Usage Based Billing and Pre-Emptive Electioneering

Image courtesy OpenMedia.ca

When news broke a few weeks ago of the federal Conservatives’ decision to overturn a recent CRTC ruling that allowed major telecom companies to impose usage-based billing packages on independent Internet service providers, I was one of thousands of Canadians who rejoiced. The idea of submitting to yet another nickle-and-diming ISP scheme made me close to physically ill, and the whole UBB system is, to me, a farce and a money grab engineered by a largely unchallenged media oligopoly.

In the wake of that decision and with today being the Stop The Meter National Day of Action, I find myself pondering its potential political impact in light of recent rumblings of a spring election. In casual conversation recently, a friend quipped, “Harper just scored the vote of everyone under 30.” It’s an exaggeration, yes, but in essence, he might be right. The most vocal opposition to usage based billing came from a demographic pejoratively (and reductively) labeled by ISPs as “heavy users.” This is a group made up of mostly young people using the Internet as an alternative or supplement to traditional broadcasting; people streaming movies on Netflix, watching videos on YouTube, uploading and downloading massive files to and from Vimeo. In other words, it’s that mythologized “creative class” that’s flocked to the Net looking for, producing, and sharing content that major media companies have nothing to do with.

By taking apparently decisive action to protect the practices and preferences of this key demographic (who, not-so-coincidentally, are the young people who didn’t vote in the past two elections, and in large part, still aren’t voting), the Harper government appears sort of in line with the interests of a vaguely leftish alternavoter. That’s a lot of caveats and “sort ofs,” but when was the last time Stephen Harper appeared even a little bit hip?

Tweet from @PMHarper, 2 February 2011

Tweet from @PMHarper, 2 February 2011

We should keep in mind, though, that the Harper Conservatives were in fact the last to the anti-UBB party and the most reticent to respond to the overwhelming grassroots Stop the Meter Campaign spearheaded by Vancouver activist organization OpenMedia.ca. The federal NDP were the first to officially oppose the scheme, followed by the Liberals and the Greens. Granted, it’s a very rare day in Canada when all federal parties agree on anything, and it’s even rarer when this issue is focused on media policy and consumer rights instead of vaguely defined bluster about “better healthcare” or “education funding.” But given the relatively slow uptake of the issue by Industry Minister Tony Clement, I’d wager that the UBB debate will become a hot button issue in the coming election. Watch for a race to shape up at the federal level geared toward winning the favor of the aforementioned sort-of leftish 20-30 something digital native alternavoter, with the UBB debate, and who cared more, earlier, at its center.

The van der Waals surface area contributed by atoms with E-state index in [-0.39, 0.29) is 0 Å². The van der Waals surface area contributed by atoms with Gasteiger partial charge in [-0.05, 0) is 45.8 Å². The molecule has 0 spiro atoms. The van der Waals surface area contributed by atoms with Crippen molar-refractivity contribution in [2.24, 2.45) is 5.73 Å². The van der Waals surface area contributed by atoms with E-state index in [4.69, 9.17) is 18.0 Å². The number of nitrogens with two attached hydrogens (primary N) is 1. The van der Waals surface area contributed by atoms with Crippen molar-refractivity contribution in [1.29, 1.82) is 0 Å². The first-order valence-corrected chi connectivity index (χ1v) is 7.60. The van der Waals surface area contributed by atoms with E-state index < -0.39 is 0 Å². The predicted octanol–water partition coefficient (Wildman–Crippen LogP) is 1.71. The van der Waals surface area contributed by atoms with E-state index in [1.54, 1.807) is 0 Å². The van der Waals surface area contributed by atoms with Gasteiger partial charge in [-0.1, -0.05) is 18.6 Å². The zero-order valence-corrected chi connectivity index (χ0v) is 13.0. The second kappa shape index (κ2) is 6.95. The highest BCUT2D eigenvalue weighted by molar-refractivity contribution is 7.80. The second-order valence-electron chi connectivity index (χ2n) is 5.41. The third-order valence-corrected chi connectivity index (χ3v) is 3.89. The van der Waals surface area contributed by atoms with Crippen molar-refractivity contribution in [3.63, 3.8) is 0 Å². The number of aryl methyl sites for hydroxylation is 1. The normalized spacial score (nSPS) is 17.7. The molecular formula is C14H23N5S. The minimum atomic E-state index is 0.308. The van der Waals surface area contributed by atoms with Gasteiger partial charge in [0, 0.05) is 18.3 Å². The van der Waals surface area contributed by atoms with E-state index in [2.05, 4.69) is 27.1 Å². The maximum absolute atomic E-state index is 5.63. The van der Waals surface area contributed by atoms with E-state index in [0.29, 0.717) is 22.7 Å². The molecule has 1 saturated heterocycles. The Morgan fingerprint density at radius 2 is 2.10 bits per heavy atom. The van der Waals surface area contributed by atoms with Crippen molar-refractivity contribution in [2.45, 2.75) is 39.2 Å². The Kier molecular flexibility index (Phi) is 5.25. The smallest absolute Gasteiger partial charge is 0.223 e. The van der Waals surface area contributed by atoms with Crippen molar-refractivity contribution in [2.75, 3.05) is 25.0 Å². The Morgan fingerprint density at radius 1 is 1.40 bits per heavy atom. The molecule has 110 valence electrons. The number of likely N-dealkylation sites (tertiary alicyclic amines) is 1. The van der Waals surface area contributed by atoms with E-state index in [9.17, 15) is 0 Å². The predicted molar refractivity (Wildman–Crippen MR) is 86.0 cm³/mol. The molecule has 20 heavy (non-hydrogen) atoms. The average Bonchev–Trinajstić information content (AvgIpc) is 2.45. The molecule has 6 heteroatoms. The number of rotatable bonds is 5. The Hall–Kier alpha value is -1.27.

This is hardly a bad thing. On the contrary, it will be a refreshing change of pace to see a digital culture item on the electoral agenda. The uproar over consumer exploitation on the part of ISPs may even force the major parties to finally take the online landscape and the voters who inhabit it seriously, rather than pander to them with the sort of half-hearted and half-witted forays into the field we’ve seen in previous campaigns (see the embarrassingly bad use of social media and Web communication by all major parties). Will UBB and digital rights issues be the debate that finally snaps millennial and Gen Y voters out of their cynical, apathetic funks?

Featured image courtesy of OpenMedia.ca.

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